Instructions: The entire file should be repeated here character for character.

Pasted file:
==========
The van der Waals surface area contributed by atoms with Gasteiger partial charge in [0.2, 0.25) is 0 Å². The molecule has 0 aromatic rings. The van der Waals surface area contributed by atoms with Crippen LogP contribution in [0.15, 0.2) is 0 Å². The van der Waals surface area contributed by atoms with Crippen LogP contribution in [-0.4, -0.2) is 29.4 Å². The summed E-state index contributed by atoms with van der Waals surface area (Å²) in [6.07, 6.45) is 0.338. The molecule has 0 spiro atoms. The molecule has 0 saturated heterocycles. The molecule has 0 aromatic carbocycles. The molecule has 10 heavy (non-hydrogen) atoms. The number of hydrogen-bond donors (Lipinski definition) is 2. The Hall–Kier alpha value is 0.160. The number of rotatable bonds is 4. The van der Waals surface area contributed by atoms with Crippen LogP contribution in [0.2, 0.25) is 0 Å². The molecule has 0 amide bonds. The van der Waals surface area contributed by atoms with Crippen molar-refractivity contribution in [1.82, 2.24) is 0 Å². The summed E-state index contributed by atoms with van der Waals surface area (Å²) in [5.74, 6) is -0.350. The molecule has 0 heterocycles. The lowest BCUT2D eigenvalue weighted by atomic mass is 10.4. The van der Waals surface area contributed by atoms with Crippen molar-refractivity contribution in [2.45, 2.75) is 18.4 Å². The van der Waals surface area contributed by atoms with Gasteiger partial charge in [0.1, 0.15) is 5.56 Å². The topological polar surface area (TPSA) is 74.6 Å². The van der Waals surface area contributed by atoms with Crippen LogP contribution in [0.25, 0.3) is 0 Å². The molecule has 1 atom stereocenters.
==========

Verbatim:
The van der Waals surface area contributed by atoms with Gasteiger partial charge in [0.2, 0.25) is 0 Å². The molecule has 0 aromatic rings. The van der Waals surface area contributed by atoms with Crippen LogP contribution in [0.15, 0.2) is 0 Å². The van der Waals surface area contributed by atoms with Crippen LogP contribution in [-0.4, -0.2) is 29.4 Å². The summed E-state index contributed by atoms with van der Waals surface area (Å²) in [6.07, 6.45) is 0.338. The molecule has 0 spiro atoms. The molecule has 0 saturated heterocycles. The molecule has 0 aromatic carbocycles. The molecule has 10 heavy (non-hydrogen) atoms. The number of hydrogen-bond donors (Lipinski definition) is 2. The Hall–Kier alpha value is 0.160. The number of rotatable bonds is 4. The van der Waals surface area contributed by atoms with Crippen LogP contribution in [0.2, 0.25) is 0 Å². The molecule has 0 amide bonds. The van der Waals surface area contributed by atoms with Crippen molar-refractivity contribution in [1.82, 2.24) is 0 Å². The summed E-state index contributed by atoms with van der Waals surface area (Å²) in [5.74, 6) is -0.350. The molecule has 0 heterocycles. The lowest BCUT2D eigenvalue weighted by atomic mass is 10.4. The van der Waals surface area contributed by atoms with Crippen molar-refractivity contribution in [2.45, 2.75) is 18.4 Å². The van der Waals surface area contributed by atoms with Gasteiger partial charge in [0.1, 0.15) is 5.56 Å². The topological polar surface area (TPSA) is 74.6 Å². The van der Waals surface area contributed by atoms with Crippen LogP contribution in [0.25, 0.3) is 0 Å². The molecule has 1 atom stereocenters.